Our evolutionary analyses (fig. S7, A to D) indicated that the most recent innovations in Umbrea occurred in the short tail sequences that flank the CSD. We tested how these changes contributed to Umbrea neofunctionalization. HP1Bmel CSD alone showed no discrete localization (Fig. 2B), whereas the addition of Umbreamel tails was sufficient to confer centromere localization (Fig. 4A). These data indicate that Umbrea may target centromeres using both the CSD and the tails. Whereas the CSD likely mediates its localization via protein-protein interactions, Umbrea tails may bind centromeric nucleic acids, analogous to the hinge region of mammalian HP1α, which binds DNA in vitro (19). Because centromeric DNA sequence diverges rapidly (20), we tested whether rapid evolution of the Umbrea tails resulted in species specificity. We found that Umbreasim localized (Fig. 4B) to centromeres in D. melanogaster. However, Umbreatei and Umbreayak did not (Fig. 4, C and D), localizing instead to distinct foci. Although positive selection of Umbrea preceded its centromere localization (fig. S7), these data suggest that positive selection in the melanogaster species subgroup resulted in species-specific centromere targeting, reminiscent of CenH3/Cid in Drosophila (21). For example, despite mislocalizing in D. melanogaster cells, Umbreatei appropriately localized to D. teissieri centromeres (Fig. 3F).

Fig. 4 Species-specific centromere targeting of Umbrea.

(A) GFP fusion of Umbreamel tails with HP1B-CD (green) localizes to centromeres (magenta, anti-Cid; colocalization appears white; scale bar, 5 μm). (B to D) D. melanogaster Kc cell centromere localization (magenta, Cid) of Umbrea orthologs (green, GFP) from D. simulans, D. teissieri, and D. yakuba worsens with increased divergence. (E) Steps to essential neofunctionalization by Umbrea after gene duplication (Ma, millions of years ago).

Our analyses suggest that gain of essential function evolved in discrete steps (Fig. 4E) (5) that involved the loss of an ancestral domain (CD), rewiring of protein interaction networks (CSD), and species-specific changes (tails). Umbrea was likely not essential for much of its evolutionary history; intermediate forms were lost multiple times.

Our finding that Umbrea rapidly became essential for the conserved process of chromosome segregation is unexpected. Drosophila species that never possessed or lost Umbrea still carry out chromosome segregation. This suggests that the essential function of Umbrea might be a result of a lineage-specific requirement. Just as genetic conflicts arising during meiosis may drive rapid evolution of existing centromeric proteins (22), we propose that recurrent changes at centromeric DNA satellites could drive the retention of duplicate genes such as Umbrea to alleviate selective pressure on essential centromeric proteins. This is analogous to pathogen-driven genetic conflict, which promotes the diversification of existing and new antiviral immune genes (23). This process would result in idiosyncratic retention of centromeric proteins that become essential as they integrate into existing networks. Intriguingly, other HP1B-derived CSD-only genes are found in other Drosophila species that diverged before the birth of Umbrea (7), raising the possibility of convergent evolution of Umbrea-like centromere factors. This process may explain the broad diversity and divergence among centromeric proteins across taxa (24). Although a large fraction of the many young, essential genes identified in Drosophila (1) may result from subfunctionalization, others (like Umbrea) may illuminate other essential processes that could require recurrent genetic innovation to mitigate previously unappreciated adaptive challenges within the cell.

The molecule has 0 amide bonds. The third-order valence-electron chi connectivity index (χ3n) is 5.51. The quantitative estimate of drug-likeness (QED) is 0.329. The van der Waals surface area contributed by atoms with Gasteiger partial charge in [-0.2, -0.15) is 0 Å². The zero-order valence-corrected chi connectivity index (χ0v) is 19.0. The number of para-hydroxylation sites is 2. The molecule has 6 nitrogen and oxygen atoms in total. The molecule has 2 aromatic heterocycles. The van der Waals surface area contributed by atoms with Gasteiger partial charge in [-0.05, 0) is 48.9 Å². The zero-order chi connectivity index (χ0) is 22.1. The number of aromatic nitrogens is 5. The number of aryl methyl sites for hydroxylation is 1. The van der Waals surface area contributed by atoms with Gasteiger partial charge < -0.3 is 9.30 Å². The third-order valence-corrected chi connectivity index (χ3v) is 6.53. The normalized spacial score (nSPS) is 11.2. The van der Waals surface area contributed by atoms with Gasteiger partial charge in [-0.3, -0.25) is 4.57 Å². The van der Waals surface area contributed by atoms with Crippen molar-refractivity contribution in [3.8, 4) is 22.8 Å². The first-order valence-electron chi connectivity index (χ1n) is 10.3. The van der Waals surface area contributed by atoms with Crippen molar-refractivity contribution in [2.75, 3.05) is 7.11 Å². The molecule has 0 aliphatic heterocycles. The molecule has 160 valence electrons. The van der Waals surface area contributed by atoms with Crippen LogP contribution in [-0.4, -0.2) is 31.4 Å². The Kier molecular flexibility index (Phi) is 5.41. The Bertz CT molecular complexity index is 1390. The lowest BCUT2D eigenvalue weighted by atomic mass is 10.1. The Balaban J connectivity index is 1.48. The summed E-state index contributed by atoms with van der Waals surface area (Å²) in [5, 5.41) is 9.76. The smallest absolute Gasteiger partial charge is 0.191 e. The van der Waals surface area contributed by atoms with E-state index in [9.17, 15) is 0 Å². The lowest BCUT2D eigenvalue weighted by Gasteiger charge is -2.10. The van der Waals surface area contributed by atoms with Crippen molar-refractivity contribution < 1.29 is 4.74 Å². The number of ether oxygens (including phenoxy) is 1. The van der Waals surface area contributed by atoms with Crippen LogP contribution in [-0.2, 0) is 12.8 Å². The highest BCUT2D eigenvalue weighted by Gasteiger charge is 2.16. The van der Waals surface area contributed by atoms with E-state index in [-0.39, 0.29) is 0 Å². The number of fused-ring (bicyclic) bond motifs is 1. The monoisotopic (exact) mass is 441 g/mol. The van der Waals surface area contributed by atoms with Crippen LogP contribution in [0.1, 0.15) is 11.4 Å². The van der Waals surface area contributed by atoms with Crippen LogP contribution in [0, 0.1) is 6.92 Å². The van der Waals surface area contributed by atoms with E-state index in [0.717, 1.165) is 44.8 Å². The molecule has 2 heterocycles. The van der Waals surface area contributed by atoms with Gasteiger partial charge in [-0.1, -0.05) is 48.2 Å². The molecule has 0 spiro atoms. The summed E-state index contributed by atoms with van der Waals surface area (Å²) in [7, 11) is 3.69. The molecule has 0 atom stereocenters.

Supplementary Materials

www.sciencemag.org/cgi/content/full/340/6137/1211/DC1

Materials and Methods

Figs. S1 to S10

Table S1

References (2638)

Movies S1 to S3

References and Notes

  1. Acknowledgments: We thank J. Bloom, M. Daugherty, M. Emerman, D. Gottschling, M. Levine, M. Patel, N. Phadnis, K. Peichel, and W. Shou for helpful comments, and Drosophila colleagues for generous sharing of reagents. Supported by NIH Training grant T32HG000035 and an NSF predoctoral fellowship (B.D.R.), an EU network grant (EpiGeneSys 257082, A.I.), NSF award 1024973 (B.G.M.), and a grant from the Mathers Foundation and NIH grant R01GM074108 (H.S.M.). H.S.M. is an HHMI Early Career Scientist. Umbrea DNA sequences have been submitted to GenBank under accession numbers KC660086 to KC660100. The mass spectrometry proteomics data have been deposited to the ProteomeXchange Consortium (PRIDE partner repository dataset identifier PXD000163).